A version of this story appeared in Protocol's Workplace newsletter. Sign up here to get it in your inbox three times a week.

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Apple called its employees back to the office as the company’s three-day-per-week hybrid schedule finally began in early September. Many tech companies have eased up on requiring office work, making Apple somewhat of an outlier when it comes to RTO.

Another outlier, Google, has been in hybrid mode since April, reportedly leading to outbreaks of COVID-19 at the office. Yet for all the talk about Google’s three-day-a-week RTO policy, two workers who spoke to Protocol anonymously say it’s not much of a mandate. An employee and a contractor both told Protocol that the hybrid policy doesn’t seem to be imposed across the board.

“The impression I have is that it’s basically not enforced,” the employee said. The Google contractor said attendance varied across different teams, noting that while some of their teammates go to the office three days a week, most only go in once. (Neither Google nor Apple returned emails inquiring about how their hybrid policies are enforced.)

Sundar Pichai’s plan to make Google “20% more efficient” may lead nervous workers to choose to go to the office more often. (An August survey found that CBRE tenants were “evenly split” on whether a recession would drive more workers to the office out of anxiety for their job security.)

As of now, most companies’ hybrid requirements are only enforced as a “very soft mandate,” said Brian Kropp, distinguished VP of research at Gartner. About half of companies with a hybrid mandate are tracking office attendance, Kropp said, but even those that are doing so “have no real plans to fire people for not coming to the office, as long as they’re getting their work done.”

More than 40% of HR leaders surveyed by Gartner last month said they weren’t tracking office attendance. Thirty-five percent said they were gathering attendance data from key fob or badge swipes, while 22% said managers were tracking their teams’ attendance. Another 10% said employees were self-reporting their attendance.

Companies that selectively enforce attendance requirements may wind up with unfair outcomes, Kropp said.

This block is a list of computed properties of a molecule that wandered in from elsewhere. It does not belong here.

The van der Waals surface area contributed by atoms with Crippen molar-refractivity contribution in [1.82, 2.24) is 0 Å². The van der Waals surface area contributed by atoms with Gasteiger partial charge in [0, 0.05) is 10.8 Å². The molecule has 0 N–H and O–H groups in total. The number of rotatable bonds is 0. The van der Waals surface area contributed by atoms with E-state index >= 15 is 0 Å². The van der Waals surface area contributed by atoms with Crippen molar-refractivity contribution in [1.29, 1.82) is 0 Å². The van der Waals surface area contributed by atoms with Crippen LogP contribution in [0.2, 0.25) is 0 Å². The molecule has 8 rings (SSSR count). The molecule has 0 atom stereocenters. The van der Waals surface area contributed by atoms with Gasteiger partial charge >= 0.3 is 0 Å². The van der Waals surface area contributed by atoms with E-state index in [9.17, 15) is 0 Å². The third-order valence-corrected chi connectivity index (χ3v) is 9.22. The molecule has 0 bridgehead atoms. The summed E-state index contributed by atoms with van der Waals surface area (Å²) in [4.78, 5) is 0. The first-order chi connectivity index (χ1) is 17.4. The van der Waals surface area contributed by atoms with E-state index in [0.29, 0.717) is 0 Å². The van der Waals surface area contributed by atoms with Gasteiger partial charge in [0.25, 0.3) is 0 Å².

“If you have a mandated set of days where you have to come to the office, but it’s unevenly enforced across the company, then you run into issues of fairness,” Kropp said. “That just creates more variability across the company, which then creates more risk as well in terms of that inconsistency.”

And while flexibility puts companies at an advantage when it comes to competing for talent, it also requires more sophisticated management, Kropp said. “The question you should really be asking is: Does our managerial population, on average, have the capability to manage much more flexibility, or not?” Kropp said. “If the answer is ‘yes, they do,’ you should push for as much flexibility as you can.”

To run high-performing teams in a flexible environment, managers need to be “half social worker, half engineer,” Kropp said. That means more empathy and more capacity for planning and organization.

While companies may seem settled into their hybrid ways of working, many leaders are leaving policies open to change with time rather than overcommitting themselves. The world is unpredictable, as we’ve learned in the last 2.5 years. “A lot of these executives — the way that they’re framing it now is, ‘This is our hybrid strategy for now, and it could evolve and could change,’” Kropp said.

Amazon falls into that category. As Andy Jassy put it at the Code Conference on Wednesday, Amazon doesn’t have a plan to force employees back to the office: “We’re going to proceed adaptively as we learn.”

A version of this story appeared in Protocol's Workplace newsletter. Sign up here to get it in your inbox three times a week.

Bulletins